Toxic Culture: 3 Things For Your Senior Leadership Clients to Avoid

  • WBECS Team
  • by WBECS Team
  • Mar 04, 2019
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It’s unfortunate, but it happens. Antiquated ways of thinking. Refusing to embrace change. Unwillingness to hear the views of others. These are just some of the reasons why you may be called in by a company to coach them out of what has developed into a toxic situation.

More often than not, problems run from the top down, with senior management responsible for setting bad examples, embedding them as the norm into the consciousness of those who report to them, the wider team, and, in some cases, the entire company.

To help a business overcome a toxic work culture, you can offer them these three pieces of advice:

  1. Get your priorities in order

One of the main reasons a toxic culture develops in any team or business, is people not knowing where their focus should truly lie. A leader should provide a clear idea of direction for their staff, through the setting of key performance indicators and regular communication.

The mistake often made is when a manager’s attention span is a little short. Their excitement about the next exciting trend hops about sporadically. Forcing staff to down tools and perpetually start new things is damaging to productivity. Projects will remain unfinished or take far longer than they ought to have done. The knock-on effect of that on a team can be potentially disastrous. When people are constantly pulled in several directions, they can lose sight of the bigger picture – the reason why the work is important – leading to frustration and dissatisfaction.

The answer to this one is simple: make the team’s focus proactive, not reactive. Of course, sometimes things come up out of the blue. It can be good to seize opportunities when they arise. However, if a leader can help their team to avoid knee-jerk reactions to trends by preempting and forward planning as much as possible, the more productive they will be. They will be able to clearly see their own progress, and what it means for the business as a whole, promoting a sense of worth and purpose amongst staff.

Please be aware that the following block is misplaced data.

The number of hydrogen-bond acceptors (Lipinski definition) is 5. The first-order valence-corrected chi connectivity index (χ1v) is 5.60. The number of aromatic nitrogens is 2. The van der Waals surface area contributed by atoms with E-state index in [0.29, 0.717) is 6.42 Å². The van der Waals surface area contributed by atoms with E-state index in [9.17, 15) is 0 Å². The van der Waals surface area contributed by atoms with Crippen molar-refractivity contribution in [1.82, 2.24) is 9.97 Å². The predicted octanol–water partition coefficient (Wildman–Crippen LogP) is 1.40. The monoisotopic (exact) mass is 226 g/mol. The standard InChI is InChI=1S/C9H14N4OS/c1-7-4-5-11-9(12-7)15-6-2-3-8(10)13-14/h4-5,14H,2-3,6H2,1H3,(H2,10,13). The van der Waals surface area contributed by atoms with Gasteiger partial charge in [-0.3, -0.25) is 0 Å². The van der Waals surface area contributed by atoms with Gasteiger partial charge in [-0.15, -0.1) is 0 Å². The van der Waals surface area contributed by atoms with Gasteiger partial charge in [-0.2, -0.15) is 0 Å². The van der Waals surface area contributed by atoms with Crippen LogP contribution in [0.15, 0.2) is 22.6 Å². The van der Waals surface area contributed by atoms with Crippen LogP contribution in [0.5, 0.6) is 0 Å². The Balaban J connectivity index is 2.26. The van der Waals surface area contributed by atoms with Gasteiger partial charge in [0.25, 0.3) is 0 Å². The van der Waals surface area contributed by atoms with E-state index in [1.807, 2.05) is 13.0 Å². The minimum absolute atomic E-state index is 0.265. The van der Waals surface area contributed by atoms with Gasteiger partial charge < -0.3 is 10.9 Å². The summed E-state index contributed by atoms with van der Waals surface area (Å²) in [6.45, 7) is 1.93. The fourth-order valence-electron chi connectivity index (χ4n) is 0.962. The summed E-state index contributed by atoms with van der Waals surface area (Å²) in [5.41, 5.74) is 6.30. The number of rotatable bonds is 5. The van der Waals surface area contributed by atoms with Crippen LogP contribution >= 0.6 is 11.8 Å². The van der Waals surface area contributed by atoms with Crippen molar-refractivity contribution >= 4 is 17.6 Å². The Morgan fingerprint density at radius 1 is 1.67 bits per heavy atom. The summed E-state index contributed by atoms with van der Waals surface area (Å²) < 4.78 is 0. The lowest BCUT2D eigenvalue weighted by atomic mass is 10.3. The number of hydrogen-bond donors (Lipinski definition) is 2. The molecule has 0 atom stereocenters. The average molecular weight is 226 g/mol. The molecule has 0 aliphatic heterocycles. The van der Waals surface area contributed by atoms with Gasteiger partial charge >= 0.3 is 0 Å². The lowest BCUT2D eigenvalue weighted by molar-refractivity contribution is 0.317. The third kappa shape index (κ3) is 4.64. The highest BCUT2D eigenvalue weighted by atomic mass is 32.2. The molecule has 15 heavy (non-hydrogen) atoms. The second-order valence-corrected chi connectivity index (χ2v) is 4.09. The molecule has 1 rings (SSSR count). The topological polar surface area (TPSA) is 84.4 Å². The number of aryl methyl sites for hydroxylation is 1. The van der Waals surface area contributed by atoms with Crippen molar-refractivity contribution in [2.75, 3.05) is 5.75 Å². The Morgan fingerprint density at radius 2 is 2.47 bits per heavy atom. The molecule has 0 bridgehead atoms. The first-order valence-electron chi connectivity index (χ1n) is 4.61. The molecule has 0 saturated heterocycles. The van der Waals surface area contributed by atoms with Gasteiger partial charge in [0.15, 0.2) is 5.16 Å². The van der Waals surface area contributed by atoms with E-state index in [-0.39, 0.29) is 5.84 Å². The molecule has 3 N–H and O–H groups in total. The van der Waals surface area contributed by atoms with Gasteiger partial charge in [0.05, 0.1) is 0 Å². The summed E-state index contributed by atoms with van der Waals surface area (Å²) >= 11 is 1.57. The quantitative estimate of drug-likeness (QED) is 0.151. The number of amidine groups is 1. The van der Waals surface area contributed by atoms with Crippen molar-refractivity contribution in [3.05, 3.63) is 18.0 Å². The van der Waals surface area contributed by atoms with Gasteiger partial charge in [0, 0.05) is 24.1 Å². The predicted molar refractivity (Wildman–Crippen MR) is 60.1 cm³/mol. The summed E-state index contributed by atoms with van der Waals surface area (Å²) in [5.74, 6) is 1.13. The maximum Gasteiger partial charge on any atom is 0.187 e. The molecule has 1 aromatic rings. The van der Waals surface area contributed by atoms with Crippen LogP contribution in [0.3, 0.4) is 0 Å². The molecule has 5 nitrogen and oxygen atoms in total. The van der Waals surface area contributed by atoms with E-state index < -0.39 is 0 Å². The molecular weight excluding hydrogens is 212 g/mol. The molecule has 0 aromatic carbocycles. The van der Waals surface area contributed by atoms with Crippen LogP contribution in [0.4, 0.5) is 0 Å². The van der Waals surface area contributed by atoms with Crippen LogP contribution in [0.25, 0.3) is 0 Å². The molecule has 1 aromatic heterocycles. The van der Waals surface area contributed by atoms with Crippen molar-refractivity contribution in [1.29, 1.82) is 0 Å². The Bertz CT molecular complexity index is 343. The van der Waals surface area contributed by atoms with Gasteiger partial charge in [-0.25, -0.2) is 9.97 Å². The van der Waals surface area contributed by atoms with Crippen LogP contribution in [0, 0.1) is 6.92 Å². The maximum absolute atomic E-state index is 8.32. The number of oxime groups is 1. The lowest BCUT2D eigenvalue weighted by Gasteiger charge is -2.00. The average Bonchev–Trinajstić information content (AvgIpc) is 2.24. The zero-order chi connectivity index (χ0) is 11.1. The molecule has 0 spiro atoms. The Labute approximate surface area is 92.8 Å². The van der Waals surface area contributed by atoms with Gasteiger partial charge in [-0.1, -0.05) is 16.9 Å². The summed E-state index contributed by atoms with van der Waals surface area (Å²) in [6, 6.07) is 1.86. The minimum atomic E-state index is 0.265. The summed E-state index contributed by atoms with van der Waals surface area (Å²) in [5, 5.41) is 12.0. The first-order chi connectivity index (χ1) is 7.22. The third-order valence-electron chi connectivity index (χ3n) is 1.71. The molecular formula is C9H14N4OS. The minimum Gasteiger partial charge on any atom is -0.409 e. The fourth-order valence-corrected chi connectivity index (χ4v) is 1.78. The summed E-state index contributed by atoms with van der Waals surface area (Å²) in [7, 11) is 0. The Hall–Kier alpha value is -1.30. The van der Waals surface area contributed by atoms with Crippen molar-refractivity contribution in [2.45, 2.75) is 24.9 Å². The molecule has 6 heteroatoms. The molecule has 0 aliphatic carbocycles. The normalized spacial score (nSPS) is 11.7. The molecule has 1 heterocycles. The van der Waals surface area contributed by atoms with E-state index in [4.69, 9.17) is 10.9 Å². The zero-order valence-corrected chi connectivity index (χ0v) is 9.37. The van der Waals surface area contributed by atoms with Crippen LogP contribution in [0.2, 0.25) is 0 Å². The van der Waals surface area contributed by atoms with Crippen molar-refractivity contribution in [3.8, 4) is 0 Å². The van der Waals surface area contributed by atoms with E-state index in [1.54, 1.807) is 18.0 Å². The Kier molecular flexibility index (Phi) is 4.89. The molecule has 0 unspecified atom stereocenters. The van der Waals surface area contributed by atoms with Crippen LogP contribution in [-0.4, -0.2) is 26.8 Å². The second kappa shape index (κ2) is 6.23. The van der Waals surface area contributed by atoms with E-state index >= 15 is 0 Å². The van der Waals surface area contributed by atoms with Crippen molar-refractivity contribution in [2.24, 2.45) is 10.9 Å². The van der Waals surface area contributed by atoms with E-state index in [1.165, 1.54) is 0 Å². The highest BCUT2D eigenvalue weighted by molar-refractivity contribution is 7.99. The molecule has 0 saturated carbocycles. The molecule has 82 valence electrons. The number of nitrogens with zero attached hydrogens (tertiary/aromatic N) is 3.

1. ‘We’re better than them’ syndrome

Unhealthy rivalries between managers, teams or colleagues are not conducive to efficient, professional working environments. Authority figures should have the ability to make an entire company feel like one big, united team. Managers who promote an ‘us versus them’ ideology are not helping themselves, let alone the business as a whole.

Everyone works differently. If people are encouraged to constantly measure themselves against others, they will struggle to feel accepted, supported, and/or appreciated. Any business is only as good as it’s staff. Richard Branson himself once said, “Healthy, engaged employees are your top competitive advantage.” Place them in unhealthy situations, however, and they will take their disgruntled attitudes to your customers, which is detrimental to commercial success.

Help your client to understand alternative incentives which can be implemented company-wide – incentives that are results driven, rather than about winners and losers.

  1. Deal with conflicts of interest

Nothing de-motivates staff members more than if they repeatedly voice a concern that is ignored, or resolved unsatisfactorily. A manager’s team members need to know that, a) their opinions and feelings matter; and b) if something is making them uncomfortable or affecting their ability to work to full capacity and with optimum enthusiasm, it will be taken seriously.

A company that frequently mishandles grievances will often see a continually-high turnover of staff. This ends up costing thousands of dollars in wasted training and misspent man hours. People won’t want to stay where their voices can’t be heard. No one wants to be in an endless spiral of negativity. Conflict is unproductive, damaging and potentially expensive.

Communication is key. First: a leader must cultivate an environment where staff feel safe to approach management with their views without fear of reproach. Second: time must be set aside to properly discuss the problem. Third: any issue must be resolved in a manner that everyone is happy with, in a timely manner, and, preferably, confirmed in writing. This way, all parties are satisfied and no one is left in any doubt that all has been done that could be done, and the outcome is proven for all to see.

Oftentimes, a toxic culture can exist within a business like gas escaping from a burner – it can pose a threat without being seen, and can go unnoticed for long periods of time – but the fallout can be devastating. As an Executive Coach, it’s imperative that you help your client be a breath of fresh air, rather than a struck match.

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WBECS Team

WBECS Team

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